Swan song for antioxidant supplements?
For the past few years, antioxidant supplements have been experiencing a steady fall from grace. Once hailed as a cheap and easy way to ward off chronic diseases, antioxidants such as vitamin C, beta carotene, and vitamin E haven't panned out as a way to prevent heart disease and stroke.
In 2003, the federal Agency for Healthcare Research and Quality looked at the most rigorous studies of three antioxidants — vitamin C, vitamin E, and coenzyme Q10 — and heart disease. Perhaps a little smoke, but no fire, the agency concluded.
The American Heart Association's Nutrition Committee set itself much the same task. It evaluated 15 large trials in which more than 100,000 volunteers didn't know whether they were taking an antioxidant pill or a placebo. The result of this analysis? No evidence that antioxidant supplements affect heart disease. The committee's report, published in the August 3, 2004, issue of Circulation , warns against using antioxidant pills or potions to ward off heart attacks or heart disease.
These two assessments seem to slam the door on antioxidant supplements. Yet optimistic presentations made at a three-day symposium on vitamin E held this May in Boston could represent the proverbial foot in the door.
What's the real story on antioxidant supplements? The first question that needs answering is: Where did people first get the delightful idea that you could take a simple vitamin pill to prevent or treat heart disease? Let's look at the case of vitamin E.
Over the years, study after study after study has shown that people who eat plenty of fruits and vegetables are less likely to have heart disease than people who shy away from these foods. Eager to understand how fruits and vegetables protect the heart and blood vessels (and other systems, too), scientists looked for likely suspects. They turned first to compounds that were abundant in food and easy to identify and extract. The early list included antioxidants such as vitamin C, beta carotene, and vitamin E.
The discovery that a chemical reaction akin to rusting, called oxidation, activated LDL (bad) cholesterol in the body and kicked off the artery-clogging process of atherosclerosis heightened interest in these vitamins. By protecting LDL from oxidation, so the thinking went, vitamin E could block an early event leading to heart disease. Studies in which people were asked about their dietary habits backed this up, showing that people who took vitamin E supplements or got plenty of vitamin E from food were less likely to develop heart disease.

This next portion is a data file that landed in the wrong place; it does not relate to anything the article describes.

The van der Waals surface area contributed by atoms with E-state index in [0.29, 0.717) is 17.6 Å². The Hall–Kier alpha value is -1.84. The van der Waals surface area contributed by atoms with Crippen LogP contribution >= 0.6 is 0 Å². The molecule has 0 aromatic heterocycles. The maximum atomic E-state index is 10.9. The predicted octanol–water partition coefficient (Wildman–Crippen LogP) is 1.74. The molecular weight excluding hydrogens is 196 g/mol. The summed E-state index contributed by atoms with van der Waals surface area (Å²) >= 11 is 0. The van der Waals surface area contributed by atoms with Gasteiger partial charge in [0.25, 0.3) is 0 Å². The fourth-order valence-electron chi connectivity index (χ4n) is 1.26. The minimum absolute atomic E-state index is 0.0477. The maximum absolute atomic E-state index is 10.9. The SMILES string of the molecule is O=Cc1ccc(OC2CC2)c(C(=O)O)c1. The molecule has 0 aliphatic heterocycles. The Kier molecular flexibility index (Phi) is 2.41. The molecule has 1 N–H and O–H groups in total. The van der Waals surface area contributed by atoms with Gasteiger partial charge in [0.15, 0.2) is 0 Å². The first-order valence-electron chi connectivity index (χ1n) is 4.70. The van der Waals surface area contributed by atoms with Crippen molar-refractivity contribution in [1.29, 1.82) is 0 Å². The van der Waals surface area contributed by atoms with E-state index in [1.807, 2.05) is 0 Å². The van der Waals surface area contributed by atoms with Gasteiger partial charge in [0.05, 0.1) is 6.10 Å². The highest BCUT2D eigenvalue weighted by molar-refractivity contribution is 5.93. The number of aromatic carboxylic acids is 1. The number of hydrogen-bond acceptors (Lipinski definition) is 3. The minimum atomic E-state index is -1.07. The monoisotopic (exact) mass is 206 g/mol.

Yet studies testing vitamin E against placebo have been disappointing, to say the least. In five trials, rates of heart disease and death were the same for vitamin E and placebo. In three others, vitamin E reduced nonfatal heart attacks but not deaths. In another, it seemed to counteract the beneficial effects of a cholesterol-lowering statin.
Why do the results from clinical trials seem to contradict the positive picture for vitamin E and other antioxidants? There are several reasons.
People who choose to take vitamin E or eat foods rich in it could also do other healthy things, like maintain a healthy weight or get more exercise, and it may be that these other factors offer protection against heart disease. It is also possible that randomized trials are too short, and that it takes more than a few years to see what antioxidants can do. Plus, many of the vitamin E trials included people who already had heart disease, and it could be that antioxidants have no effect once arteries are already pocked with cholesterol-filled plaque, but may work earlier in life. Or maybe single antioxidants, or even combinations of them, aren't what we really need.
We tend to think of antioxidants as interchangeable. That's misleading. Each antioxidant has a unique set of chemical behaviors and biological properties. They work together as parts of an elaborate network, with each different substance (or family of substances) playing a slightly different role. No single antioxidant can do the work of the whole crowd. And it may be that taking too much of any one could throw the network off balance.
At the vitamin E symposium in Boston, researchers described what this vitamin can do in laboratory studies: It acts as an anti-inflammatory agent and prevents platelets from clumping, much as aspirin does; it boosts production of nitric oxide, a substance that keeps blood vessels healthy and relaxed; it affects the activity of some genes; and it influences the production of cell-signaling molecules. But no one knows just what it does in our bodies, how much we really need, or in what form we should take it.
Natural vitamin E is an amalgamation of eight different substances: four tocopherols (alpha, beta, gamma, and delta) and four tocotrienols (also alpha, beta, gamma, and delta). Vitamin supplements contain all or mostly alpha tocopherol, yet research on gamma tocopherol suggests it — and the other six components — might also be important for fighting disease.
We'll keep you posted on that. In the meantime, it's best to get your vitamin E and other antioxidants the old-fashioned way, from fruits, vegetables, whole grains, nuts, and oils made from corn, soybeans, or peanuts.
December 2004 Update
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